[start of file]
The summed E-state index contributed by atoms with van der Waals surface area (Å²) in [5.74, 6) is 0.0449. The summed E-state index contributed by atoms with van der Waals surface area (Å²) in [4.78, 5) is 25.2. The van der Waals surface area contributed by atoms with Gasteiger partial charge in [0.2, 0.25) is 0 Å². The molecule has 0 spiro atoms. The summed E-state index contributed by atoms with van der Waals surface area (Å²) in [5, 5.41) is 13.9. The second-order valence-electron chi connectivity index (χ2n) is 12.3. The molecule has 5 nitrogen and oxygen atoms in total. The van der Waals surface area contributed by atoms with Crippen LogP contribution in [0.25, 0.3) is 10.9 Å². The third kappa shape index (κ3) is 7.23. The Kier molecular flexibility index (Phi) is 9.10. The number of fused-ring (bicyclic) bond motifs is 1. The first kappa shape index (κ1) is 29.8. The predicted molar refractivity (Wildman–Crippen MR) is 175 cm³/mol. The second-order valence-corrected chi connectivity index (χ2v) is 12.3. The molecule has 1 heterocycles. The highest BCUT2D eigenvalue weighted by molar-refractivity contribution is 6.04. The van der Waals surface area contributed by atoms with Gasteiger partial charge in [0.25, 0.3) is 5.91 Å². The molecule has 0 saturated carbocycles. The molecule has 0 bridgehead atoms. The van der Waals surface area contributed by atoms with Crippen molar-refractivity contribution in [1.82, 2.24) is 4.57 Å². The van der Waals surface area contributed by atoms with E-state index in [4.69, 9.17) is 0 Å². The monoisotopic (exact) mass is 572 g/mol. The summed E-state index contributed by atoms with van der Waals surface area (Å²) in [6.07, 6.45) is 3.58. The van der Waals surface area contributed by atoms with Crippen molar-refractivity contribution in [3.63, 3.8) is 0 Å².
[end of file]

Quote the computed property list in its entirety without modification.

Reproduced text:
The summed E-state index contributed by atoms with van der Waals surface area (Å²) in [5.74, 6) is 0.0449. The summed E-state index contributed by atoms with van der Waals surface area (Å²) in [4.78, 5) is 25.2. The van der Waals surface area contributed by atoms with Gasteiger partial charge in [0.2, 0.25) is 0 Å². The molecule has 0 spiro atoms. The summed E-state index contributed by atoms with van der Waals surface area (Å²) in [5, 5.41) is 13.9. The second-order valence-electron chi connectivity index (χ2n) is 12.3. The molecule has 5 nitrogen and oxygen atoms in total. The van der Waals surface area contributed by atoms with Crippen LogP contribution in [0.25, 0.3) is 10.9 Å². The third kappa shape index (κ3) is 7.23. The Kier molecular flexibility index (Phi) is 9.10. The number of fused-ring (bicyclic) bond motifs is 1. The first kappa shape index (κ1) is 29.8. The predicted molar refractivity (Wildman–Crippen MR) is 175 cm³/mol. The second-order valence-corrected chi connectivity index (χ2v) is 12.3. The molecule has 1 heterocycles. The highest BCUT2D eigenvalue weighted by molar-refractivity contribution is 6.04. The van der Waals surface area contributed by atoms with Gasteiger partial charge in [0.25, 0.3) is 5.91 Å². The molecule has 0 saturated carbocycles. The molecule has 0 bridgehead atoms. The van der Waals surface area contributed by atoms with Crippen molar-refractivity contribution in [1.82, 2.24) is 4.57 Å². The van der Waals surface area contributed by atoms with E-state index in [4.69, 9.17) is 0 Å². The monoisotopic (exact) mass is 572 g/mol. The summed E-state index contributed by atoms with van der Waals surface area (Å²) in [6.07, 6.45) is 3.58. The van der Waals surface area contributed by atoms with Crippen molar-refractivity contribution in [3.63, 3.8) is 0 Å².